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I want to prove $$ \lvert a \rvert \geq b \iff a\leq-b \quad \text{ or } \quad a\geq b, $$ for $b>0$.

Case 1: $a>0$, $\lvert a \rvert=a$ so $$ a\geq b $$

Case 2: $a=0$, $\lvert a \rvert=0$ so $$ 0\geq b, \quad \textbf{not possible because }\mathbf{b>0?} $$ Case 3. $a<0$, $\lvert a \rvert =-a$ so $$ -a\geq b $$

Summary:

$a>0: a\geq b \iff a-b\geq 0$ $a<0: -a\geq b \iff b+a\leq 0$

This gives \begin{align} b+a&\leq 0 \leq a-b &\iff \\ b+a &\leq a-b &\iff \\ 2b &\leq 0 &\iff \\ b &\leq 0 \quad \textbf{What?} \end{align}

Questions:

Why is case 2 a contradiction?

Why can I not combine the inequalities (final step?

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    $\begingroup$ You can't combine the inequalities because $a$ can't be both positive and negative, that's all. $\endgroup$ – Bernard Apr 9 '17 at 21:26
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I'll answer each of your questions in turn.$\newcommand{\OR}{\ \ {\rm{\small{OR}}}\ \ }$

In case 2, you've discovered that the left-hand side of the equivalency (that is, the statement $|a| \geq b$) implies a contradiction if $a$ is assumed to be zero and $b$ is supposed to be positive. This means that the left-hand statement is false (when $a=0$), but this doesn't mean that your entire statement-to-be-proved is false, because you are trying to prove an equivalency, not just one particular statement that's part of the equivalency. Remember, to say "$p \iff q$" is to say that the statements $p$ and $q$ have the same truth value: are either both true or both false. "$|a| \geq b$" may be false for $a = 0$, but so is the statement "$a \leq -b \OR a \geq b$" because with $a=0$ both of these also imply $b \leq 0$. Lies are equivalent to lies, and hence your entire equivalency is true for $a = 0$.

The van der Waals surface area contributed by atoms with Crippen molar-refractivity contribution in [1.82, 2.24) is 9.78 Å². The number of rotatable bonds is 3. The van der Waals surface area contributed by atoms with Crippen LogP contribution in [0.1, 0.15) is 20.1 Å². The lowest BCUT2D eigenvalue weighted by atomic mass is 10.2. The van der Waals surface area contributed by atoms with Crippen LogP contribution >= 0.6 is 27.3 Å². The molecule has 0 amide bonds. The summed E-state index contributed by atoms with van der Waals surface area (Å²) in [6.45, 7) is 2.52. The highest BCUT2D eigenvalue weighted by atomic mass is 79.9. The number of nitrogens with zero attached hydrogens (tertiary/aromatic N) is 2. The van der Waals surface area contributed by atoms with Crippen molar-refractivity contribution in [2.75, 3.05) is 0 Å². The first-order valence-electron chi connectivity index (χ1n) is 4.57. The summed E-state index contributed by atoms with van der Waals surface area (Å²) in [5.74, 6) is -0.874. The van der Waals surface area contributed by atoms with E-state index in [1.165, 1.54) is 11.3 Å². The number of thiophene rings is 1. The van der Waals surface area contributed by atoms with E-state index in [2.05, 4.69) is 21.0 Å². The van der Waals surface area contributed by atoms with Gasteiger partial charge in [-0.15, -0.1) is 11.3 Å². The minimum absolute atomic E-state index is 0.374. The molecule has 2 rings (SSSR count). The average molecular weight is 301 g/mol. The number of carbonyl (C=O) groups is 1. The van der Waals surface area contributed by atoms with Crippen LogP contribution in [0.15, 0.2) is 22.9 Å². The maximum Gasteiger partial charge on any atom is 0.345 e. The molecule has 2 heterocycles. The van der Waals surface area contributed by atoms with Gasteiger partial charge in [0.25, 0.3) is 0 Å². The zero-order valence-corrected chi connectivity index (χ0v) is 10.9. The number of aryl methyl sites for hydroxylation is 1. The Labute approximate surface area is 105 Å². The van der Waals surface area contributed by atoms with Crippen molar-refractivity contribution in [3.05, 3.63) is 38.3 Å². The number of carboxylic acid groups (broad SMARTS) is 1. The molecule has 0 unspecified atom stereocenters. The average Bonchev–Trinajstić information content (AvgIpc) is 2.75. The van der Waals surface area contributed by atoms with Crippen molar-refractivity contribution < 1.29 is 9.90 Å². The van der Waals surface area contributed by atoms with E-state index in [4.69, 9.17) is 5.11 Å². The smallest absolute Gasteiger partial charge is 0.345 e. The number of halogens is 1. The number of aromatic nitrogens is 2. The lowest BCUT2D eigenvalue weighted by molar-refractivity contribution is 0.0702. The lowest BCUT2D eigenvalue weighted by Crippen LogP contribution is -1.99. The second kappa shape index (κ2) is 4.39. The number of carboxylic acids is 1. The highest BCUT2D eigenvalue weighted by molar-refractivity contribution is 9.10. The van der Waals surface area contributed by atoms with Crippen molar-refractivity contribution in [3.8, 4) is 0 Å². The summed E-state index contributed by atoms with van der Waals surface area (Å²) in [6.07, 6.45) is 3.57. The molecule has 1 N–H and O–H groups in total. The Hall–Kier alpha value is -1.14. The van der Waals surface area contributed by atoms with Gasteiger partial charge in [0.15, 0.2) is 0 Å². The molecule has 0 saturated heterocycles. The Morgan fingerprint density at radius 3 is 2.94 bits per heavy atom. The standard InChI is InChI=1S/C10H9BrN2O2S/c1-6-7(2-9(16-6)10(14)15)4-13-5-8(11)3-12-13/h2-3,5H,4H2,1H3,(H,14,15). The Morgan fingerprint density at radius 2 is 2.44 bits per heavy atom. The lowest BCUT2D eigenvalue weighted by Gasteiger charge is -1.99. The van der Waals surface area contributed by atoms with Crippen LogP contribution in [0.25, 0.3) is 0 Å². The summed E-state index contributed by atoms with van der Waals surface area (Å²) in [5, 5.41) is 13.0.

As for your second question, you can't combine the inequalities in the way you did. As Bernard pointed out, the two inequalities you combine come from different cases: $a-b \geq 0$ if $a>0$, and $b+a \leq 0$ if $a<0$. Therefore you can't assume that the two inequalities are both true at the same time which is necessary before you can combine them. It turns out that whenever one inequality is true, the other one must be false. Hence you can never combine them in any situation.

But even if you could combine those inequalities, I don't think it would lead anywhere useful. Once you've got your three previous cases finished, I would then attempt to prove the converse by assuming first that $a \leq -b$ and proving that must mean $|a| \geq b$, and then independently assuming $a \geq b$ and then proving $|a| \geq b$. Once you do that (and complete the proofs for your original case 2 and case 3), you will have completed the proof of $$ |a| \geq b \iff a \leq -b \OR a \geq b $$

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